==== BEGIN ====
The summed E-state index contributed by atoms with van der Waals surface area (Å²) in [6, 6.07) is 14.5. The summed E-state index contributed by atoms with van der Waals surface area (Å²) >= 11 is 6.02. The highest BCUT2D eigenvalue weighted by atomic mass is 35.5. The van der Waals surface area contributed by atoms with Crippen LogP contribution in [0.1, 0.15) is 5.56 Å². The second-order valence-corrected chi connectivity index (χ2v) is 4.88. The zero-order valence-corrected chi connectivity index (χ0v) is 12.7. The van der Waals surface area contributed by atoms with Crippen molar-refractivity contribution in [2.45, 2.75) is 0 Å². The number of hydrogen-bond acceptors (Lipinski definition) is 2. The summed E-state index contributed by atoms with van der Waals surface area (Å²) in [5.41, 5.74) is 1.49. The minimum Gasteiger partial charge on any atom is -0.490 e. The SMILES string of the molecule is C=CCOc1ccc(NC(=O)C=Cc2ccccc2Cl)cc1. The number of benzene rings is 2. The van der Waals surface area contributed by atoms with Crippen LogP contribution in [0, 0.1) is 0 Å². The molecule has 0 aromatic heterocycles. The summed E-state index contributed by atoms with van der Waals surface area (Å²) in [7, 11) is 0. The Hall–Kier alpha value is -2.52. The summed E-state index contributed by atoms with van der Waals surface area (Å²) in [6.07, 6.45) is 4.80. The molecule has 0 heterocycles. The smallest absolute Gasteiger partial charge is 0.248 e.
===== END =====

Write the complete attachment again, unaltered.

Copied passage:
The summed E-state index contributed by atoms with van der Waals surface area (Å²) in [6, 6.07) is 14.5. The summed E-state index contributed by atoms with van der Waals surface area (Å²) >= 11 is 6.02. The highest BCUT2D eigenvalue weighted by atomic mass is 35.5. The van der Waals surface area contributed by atoms with Crippen LogP contribution in [0.1, 0.15) is 5.56 Å². The second-order valence-corrected chi connectivity index (χ2v) is 4.88. The zero-order valence-corrected chi connectivity index (χ0v) is 12.7. The van der Waals surface area contributed by atoms with Crippen molar-refractivity contribution in [2.45, 2.75) is 0 Å². The number of hydrogen-bond acceptors (Lipinski definition) is 2. The summed E-state index contributed by atoms with van der Waals surface area (Å²) in [5.41, 5.74) is 1.49. The minimum Gasteiger partial charge on any atom is -0.490 e. The SMILES string of the molecule is C=CCOc1ccc(NC(=O)C=Cc2ccccc2Cl)cc1. The number of benzene rings is 2. The van der Waals surface area contributed by atoms with Crippen LogP contribution in [0, 0.1) is 0 Å². The molecule has 0 aromatic heterocycles. The summed E-state index contributed by atoms with van der Waals surface area (Å²) in [7, 11) is 0. The Hall–Kier alpha value is -2.52. The summed E-state index contributed by atoms with van der Waals surface area (Å²) in [6.07, 6.45) is 4.80. The molecule has 0 heterocycles. The smallest absolute Gasteiger partial charge is 0.248 e.